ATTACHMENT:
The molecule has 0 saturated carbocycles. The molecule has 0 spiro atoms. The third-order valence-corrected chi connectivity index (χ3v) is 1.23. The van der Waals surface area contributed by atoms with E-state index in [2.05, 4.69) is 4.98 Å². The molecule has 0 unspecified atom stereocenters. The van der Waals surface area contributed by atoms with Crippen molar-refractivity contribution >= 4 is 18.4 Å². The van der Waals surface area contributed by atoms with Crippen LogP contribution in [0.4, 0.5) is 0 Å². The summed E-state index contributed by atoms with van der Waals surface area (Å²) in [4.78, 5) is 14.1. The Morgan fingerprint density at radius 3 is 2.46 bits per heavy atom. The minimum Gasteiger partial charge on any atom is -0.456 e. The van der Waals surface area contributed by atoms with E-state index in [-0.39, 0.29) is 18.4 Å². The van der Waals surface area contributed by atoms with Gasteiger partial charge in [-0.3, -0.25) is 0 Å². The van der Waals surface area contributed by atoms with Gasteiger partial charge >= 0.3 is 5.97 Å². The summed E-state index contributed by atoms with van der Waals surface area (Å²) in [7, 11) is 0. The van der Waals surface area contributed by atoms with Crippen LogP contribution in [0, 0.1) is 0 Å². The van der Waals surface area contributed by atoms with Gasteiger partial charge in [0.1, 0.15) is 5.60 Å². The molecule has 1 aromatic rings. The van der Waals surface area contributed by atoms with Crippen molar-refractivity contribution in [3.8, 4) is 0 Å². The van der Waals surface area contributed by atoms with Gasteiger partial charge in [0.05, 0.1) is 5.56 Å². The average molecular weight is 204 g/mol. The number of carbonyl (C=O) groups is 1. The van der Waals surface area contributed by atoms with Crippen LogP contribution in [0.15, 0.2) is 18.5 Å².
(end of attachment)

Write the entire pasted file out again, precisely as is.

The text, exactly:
The molecule has 0 saturated carbocycles. The molecule has 0 spiro atoms. The third-order valence-corrected chi connectivity index (χ3v) is 1.23. The van der Waals surface area contributed by atoms with E-state index in [2.05, 4.69) is 4.98 Å². The molecule has 0 unspecified atom stereocenters. The van der Waals surface area contributed by atoms with Crippen molar-refractivity contribution >= 4 is 18.4 Å². The van der Waals surface area contributed by atoms with Crippen LogP contribution in [0.4, 0.5) is 0 Å². The summed E-state index contributed by atoms with van der Waals surface area (Å²) in [4.78, 5) is 14.1. The Morgan fingerprint density at radius 3 is 2.46 bits per heavy atom. The minimum Gasteiger partial charge on any atom is -0.456 e. The van der Waals surface area contributed by atoms with E-state index in [-0.39, 0.29) is 18.4 Å². The van der Waals surface area contributed by atoms with Gasteiger partial charge in [-0.3, -0.25) is 0 Å². The van der Waals surface area contributed by atoms with Gasteiger partial charge >= 0.3 is 5.97 Å². The summed E-state index contributed by atoms with van der Waals surface area (Å²) in [7, 11) is 0. The van der Waals surface area contributed by atoms with Crippen LogP contribution in [0, 0.1) is 0 Å². The van der Waals surface area contributed by atoms with Gasteiger partial charge in [0.1, 0.15) is 5.60 Å². The molecule has 1 aromatic rings. The van der Waals surface area contributed by atoms with Crippen molar-refractivity contribution in [3.8, 4) is 0 Å². The van der Waals surface area contributed by atoms with Gasteiger partial charge in [0.05, 0.1) is 5.56 Å². The average molecular weight is 204 g/mol. The number of carbonyl (C=O) groups is 1. The van der Waals surface area contributed by atoms with Crippen LogP contribution in [0.15, 0.2) is 18.5 Å².